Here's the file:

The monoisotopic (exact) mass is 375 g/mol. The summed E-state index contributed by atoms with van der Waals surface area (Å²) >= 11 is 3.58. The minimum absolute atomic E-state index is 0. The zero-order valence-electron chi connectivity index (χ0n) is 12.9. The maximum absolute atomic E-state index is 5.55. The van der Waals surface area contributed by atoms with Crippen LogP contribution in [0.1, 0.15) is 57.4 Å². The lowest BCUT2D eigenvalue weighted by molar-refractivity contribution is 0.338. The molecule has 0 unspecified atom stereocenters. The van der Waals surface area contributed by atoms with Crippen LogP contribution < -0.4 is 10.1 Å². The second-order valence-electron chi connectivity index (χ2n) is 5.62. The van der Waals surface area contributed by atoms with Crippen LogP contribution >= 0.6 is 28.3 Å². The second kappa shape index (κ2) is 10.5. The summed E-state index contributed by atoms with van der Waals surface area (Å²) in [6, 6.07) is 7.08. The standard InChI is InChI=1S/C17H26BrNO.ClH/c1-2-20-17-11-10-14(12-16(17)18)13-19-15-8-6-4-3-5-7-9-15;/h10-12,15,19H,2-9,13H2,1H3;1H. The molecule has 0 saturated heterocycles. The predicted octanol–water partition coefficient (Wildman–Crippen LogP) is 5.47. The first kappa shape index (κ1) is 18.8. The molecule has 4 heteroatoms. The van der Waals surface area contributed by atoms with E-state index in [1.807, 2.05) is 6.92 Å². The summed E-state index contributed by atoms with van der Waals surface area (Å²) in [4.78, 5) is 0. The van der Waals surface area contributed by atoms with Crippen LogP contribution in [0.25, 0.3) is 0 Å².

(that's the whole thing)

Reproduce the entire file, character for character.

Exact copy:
The monoisotopic (exact) mass is 375 g/mol. The summed E-state index contributed by atoms with van der Waals surface area (Å²) >= 11 is 3.58. The minimum absolute atomic E-state index is 0. The zero-order valence-electron chi connectivity index (χ0n) is 12.9. The maximum absolute atomic E-state index is 5.55. The van der Waals surface area contributed by atoms with Crippen LogP contribution in [0.1, 0.15) is 57.4 Å². The lowest BCUT2D eigenvalue weighted by molar-refractivity contribution is 0.338. The molecule has 0 unspecified atom stereocenters. The van der Waals surface area contributed by atoms with Crippen LogP contribution < -0.4 is 10.1 Å². The second-order valence-electron chi connectivity index (χ2n) is 5.62. The van der Waals surface area contributed by atoms with Crippen LogP contribution >= 0.6 is 28.3 Å². The second kappa shape index (κ2) is 10.5. The summed E-state index contributed by atoms with van der Waals surface area (Å²) in [6, 6.07) is 7.08. The standard InChI is InChI=1S/C17H26BrNO.ClH/c1-2-20-17-11-10-14(12-16(17)18)13-19-15-8-6-4-3-5-7-9-15;/h10-12,15,19H,2-9,13H2,1H3;1H. The molecule has 0 saturated heterocycles. The predicted octanol–water partition coefficient (Wildman–Crippen LogP) is 5.47. The first kappa shape index (κ1) is 18.8. The molecule has 4 heteroatoms. The van der Waals surface area contributed by atoms with E-state index in [1.807, 2.05) is 6.92 Å². The summed E-state index contributed by atoms with van der Waals surface area (Å²) in [4.78, 5) is 0. The van der Waals surface area contributed by atoms with Crippen LogP contribution in [0.25, 0.3) is 0 Å².